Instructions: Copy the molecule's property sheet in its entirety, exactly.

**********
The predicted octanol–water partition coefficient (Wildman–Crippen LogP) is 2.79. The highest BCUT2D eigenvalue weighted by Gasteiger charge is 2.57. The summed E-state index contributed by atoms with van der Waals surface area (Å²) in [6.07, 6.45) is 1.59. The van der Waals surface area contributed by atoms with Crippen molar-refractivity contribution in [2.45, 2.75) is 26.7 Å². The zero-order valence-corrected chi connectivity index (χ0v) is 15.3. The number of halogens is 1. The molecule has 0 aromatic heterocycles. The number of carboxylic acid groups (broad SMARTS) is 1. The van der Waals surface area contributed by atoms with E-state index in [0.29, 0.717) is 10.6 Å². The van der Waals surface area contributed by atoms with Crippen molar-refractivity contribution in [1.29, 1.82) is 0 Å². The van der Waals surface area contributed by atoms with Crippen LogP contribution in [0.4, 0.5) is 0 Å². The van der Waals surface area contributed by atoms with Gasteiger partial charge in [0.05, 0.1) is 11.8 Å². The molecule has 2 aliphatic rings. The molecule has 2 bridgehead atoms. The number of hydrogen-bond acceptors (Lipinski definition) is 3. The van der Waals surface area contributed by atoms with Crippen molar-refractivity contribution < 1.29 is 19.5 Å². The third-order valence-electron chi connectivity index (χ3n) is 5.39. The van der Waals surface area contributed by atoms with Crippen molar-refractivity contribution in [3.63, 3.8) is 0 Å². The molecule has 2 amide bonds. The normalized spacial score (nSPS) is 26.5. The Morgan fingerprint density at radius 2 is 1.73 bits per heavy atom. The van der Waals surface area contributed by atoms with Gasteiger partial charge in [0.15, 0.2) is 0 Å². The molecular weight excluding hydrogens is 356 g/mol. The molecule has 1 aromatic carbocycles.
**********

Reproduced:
The predicted octanol–water partition coefficient (Wildman–Crippen LogP) is 2.79. The highest BCUT2D eigenvalue weighted by Gasteiger charge is 2.57. The summed E-state index contributed by atoms with van der Waals surface area (Å²) in [6.07, 6.45) is 1.59. The van der Waals surface area contributed by atoms with Crippen molar-refractivity contribution in [2.45, 2.75) is 26.7 Å². The zero-order valence-corrected chi connectivity index (χ0v) is 15.3. The number of halogens is 1. The molecule has 0 aromatic heterocycles. The number of carboxylic acid groups (broad SMARTS) is 1. The van der Waals surface area contributed by atoms with E-state index in [0.29, 0.717) is 10.6 Å². The van der Waals surface area contributed by atoms with Crippen molar-refractivity contribution in [1.29, 1.82) is 0 Å². The van der Waals surface area contributed by atoms with Crippen LogP contribution in [0.4, 0.5) is 0 Å². The van der Waals surface area contributed by atoms with Gasteiger partial charge in [0.05, 0.1) is 11.8 Å². The molecule has 2 aliphatic rings. The molecule has 2 bridgehead atoms. The number of hydrogen-bond acceptors (Lipinski definition) is 3. The van der Waals surface area contributed by atoms with Crippen molar-refractivity contribution < 1.29 is 19.5 Å². The third-order valence-electron chi connectivity index (χ3n) is 5.39. The van der Waals surface area contributed by atoms with Crippen molar-refractivity contribution in [3.63, 3.8) is 0 Å². The molecule has 2 amide bonds. The normalized spacial score (nSPS) is 26.5. The Morgan fingerprint density at radius 2 is 1.73 bits per heavy atom. The van der Waals surface area contributed by atoms with Gasteiger partial charge in [0.15, 0.2) is 0 Å². The molecular weight excluding hydrogens is 356 g/mol. The molecule has 1 aromatic carbocycles.